She's only two (or one, or 10 months, or 6 months, or whatever age Hannah happens to be now or in the future). I know people mean well. I know they want me to not worry about Hannah. I know they think there really isn't anything to worry about. . . . . BUT those words drive me crazy. They drive me crazy because although I know most people mean well, I also know that they just don't get it, get what it's like to parent a child with Sensory Processing Disorder (SPD) and Hyperlexia, and many of them have no desire to even try to get it. If they did, they would never say, "Don't worry. She's only two. She'll grow out of it." October is SPD Awareness month and many of the blogs I frequent of families raising kids with SPD and/or hyperlexia have chosen to write a bit on their personal experiences with SPD. I decided to rip off their idea and speak candidly and bluntly about what a day in the life of the Spontaks looks like. Some days are better than the day I will describe and others are much much more difficult, but this is fairly typical of what we do on a daily basis.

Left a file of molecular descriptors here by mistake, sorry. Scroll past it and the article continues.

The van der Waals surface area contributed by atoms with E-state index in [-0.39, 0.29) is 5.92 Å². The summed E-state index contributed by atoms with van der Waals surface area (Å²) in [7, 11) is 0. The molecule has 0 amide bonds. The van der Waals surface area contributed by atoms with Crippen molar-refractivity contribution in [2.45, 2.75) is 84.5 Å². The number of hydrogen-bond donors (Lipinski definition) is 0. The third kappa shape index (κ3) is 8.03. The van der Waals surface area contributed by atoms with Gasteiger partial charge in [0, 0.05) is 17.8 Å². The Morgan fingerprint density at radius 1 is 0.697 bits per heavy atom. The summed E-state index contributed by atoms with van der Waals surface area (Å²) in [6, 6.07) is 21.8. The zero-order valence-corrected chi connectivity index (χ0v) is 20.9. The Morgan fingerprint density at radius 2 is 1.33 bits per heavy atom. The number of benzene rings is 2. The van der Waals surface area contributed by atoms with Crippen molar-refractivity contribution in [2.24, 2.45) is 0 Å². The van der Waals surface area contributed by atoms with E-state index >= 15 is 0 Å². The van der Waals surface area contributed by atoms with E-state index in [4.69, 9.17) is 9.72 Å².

7:00am I let Hannah out of her room. She's been reading books to herself for probably an hour or so already and I can't justify making her stay in her room any longer! We choose clothes to wear and head to the bathroom where the fun begins. She goes potty and then it's time to brush her hair and teeth and wash her face. Hannah immediately chomps down on the toothbrush and refuses to let go of it or she sucks all the toothpaste off the brush. I get in a few brushes somehow in between her refusals to open her mouth and let me put the toothbrush in and her holding the toothbrush hostage between her teeth. When it's time to rinse her mouth out Hannah holds the water in her mouth and refuses to spit it out. She then tries to jump off her stool (she's a huge sensory seeker!) and ends up spitting water all over her clothes or the floor. Meltdowns occur if her clothes get wet (wet clothes are a no no) or a tantrum occurs if the water goes all over the floor and then she slips and falls on the wet linoleum! If I'm lucky we get through this stage with no major sensory meltdowns or toddler temper tantrums, but that usually doesn't happen. Next we move on to washing her face. Hannah HATES to have her face washed although she has learned to tolerate it. We usually get through this ok, but it puts her on edge. Next comes brushing her hair. If we make it through the brushing and putting in the ponytail without a major meltdown the morning is a success. Feeding the dogs and cats is next on her list of must dos for the morning. She absolutely cannot resist splashing in the dog and cat waters and then promptly sticking her hand inside the food and swishing it around so that bits of gritty pet food dust stick all over her fingers. Playing in the pet food is almost an obsession for her. She gets so much needed sensory input from it that she just can't resist how it feels. We try to replace this undesirable outlet with more acceptable ones such as rice and bean play, but the pull for immediate sensory gratification is strong in the morning and I usually lose that battle. Next comes breakfast. By this point Hannah needs to do some heavy work or get some proprioceptive input, but she is also starving. I must make a judgement call as to which type of need I'm going to fulfill first and risk either a sensory meltdown or toddler tantrum because the other need goes unmet. It's a Catch 22 really and I almost never win. Usually we have at least one meltdown or tantrum during this phase of the morning. If I choose sensory first then I try to get Hannah to either jump on her trampoline or bounce her on her exercise ball. Then I smoosh her with the ball while she lays on the floor and round the early morning portion of the sensory diet off with some vigorous swinging between mommy's legs. Now on to breakfast. Hannah eats her breakfast and then at some point during the meal decides she's going to hold milk in her mouth and refuse to swallow. This is a result of her oral sensory needs and it drives me nuts! It's so dangerous because she often times ends up choking and sputtering once the food or drink does go down as she tries to do something else like jump off her chair. What starts out as a sensory issue usually turns into an obedience/power struggle as I try to make her swallow. She almost always ends up in time out (thus beginning the discipline ladder) from these struggles.